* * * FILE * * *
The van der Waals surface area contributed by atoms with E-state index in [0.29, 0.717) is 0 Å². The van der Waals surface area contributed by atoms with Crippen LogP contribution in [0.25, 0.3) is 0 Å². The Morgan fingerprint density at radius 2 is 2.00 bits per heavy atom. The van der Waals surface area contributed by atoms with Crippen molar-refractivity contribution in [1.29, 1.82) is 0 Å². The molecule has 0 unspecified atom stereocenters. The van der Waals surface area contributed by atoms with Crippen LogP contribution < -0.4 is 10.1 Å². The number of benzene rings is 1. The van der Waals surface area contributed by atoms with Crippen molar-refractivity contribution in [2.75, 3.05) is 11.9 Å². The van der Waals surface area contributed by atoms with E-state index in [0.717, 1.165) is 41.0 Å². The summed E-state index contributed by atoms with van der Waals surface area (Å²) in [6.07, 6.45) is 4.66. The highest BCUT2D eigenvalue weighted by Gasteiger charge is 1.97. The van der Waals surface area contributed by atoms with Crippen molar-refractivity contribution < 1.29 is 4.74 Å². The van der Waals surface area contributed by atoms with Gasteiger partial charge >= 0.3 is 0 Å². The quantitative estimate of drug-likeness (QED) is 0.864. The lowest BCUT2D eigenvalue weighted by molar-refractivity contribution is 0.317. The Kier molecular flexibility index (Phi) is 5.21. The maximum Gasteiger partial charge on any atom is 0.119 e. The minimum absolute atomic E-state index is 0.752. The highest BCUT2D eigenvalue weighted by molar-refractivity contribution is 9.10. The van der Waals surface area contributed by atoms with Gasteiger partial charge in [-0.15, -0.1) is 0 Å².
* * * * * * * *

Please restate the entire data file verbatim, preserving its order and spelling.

The van der Waals surface area contributed by atoms with E-state index in [0.29, 0.717) is 0 Å². The van der Waals surface area contributed by atoms with Crippen LogP contribution in [0.25, 0.3) is 0 Å². The Morgan fingerprint density at radius 2 is 2.00 bits per heavy atom. The van der Waals surface area contributed by atoms with Crippen molar-refractivity contribution in [1.29, 1.82) is 0 Å². The molecule has 0 unspecified atom stereocenters. The van der Waals surface area contributed by atoms with Crippen LogP contribution < -0.4 is 10.1 Å². The number of benzene rings is 1. The van der Waals surface area contributed by atoms with Crippen molar-refractivity contribution in [2.75, 3.05) is 11.9 Å². The van der Waals surface area contributed by atoms with E-state index in [0.717, 1.165) is 41.0 Å². The summed E-state index contributed by atoms with van der Waals surface area (Å²) in [6.07, 6.45) is 4.66. The highest BCUT2D eigenvalue weighted by Gasteiger charge is 1.97. The van der Waals surface area contributed by atoms with Crippen molar-refractivity contribution < 1.29 is 4.74 Å². The van der Waals surface area contributed by atoms with Gasteiger partial charge >= 0.3 is 0 Å². The quantitative estimate of drug-likeness (QED) is 0.864. The lowest BCUT2D eigenvalue weighted by molar-refractivity contribution is 0.317. The Kier molecular flexibility index (Phi) is 5.21. The maximum Gasteiger partial charge on any atom is 0.119 e. The minimum absolute atomic E-state index is 0.752. The highest BCUT2D eigenvalue weighted by molar-refractivity contribution is 9.10. The van der Waals surface area contributed by atoms with Gasteiger partial charge in [-0.15, -0.1) is 0 Å².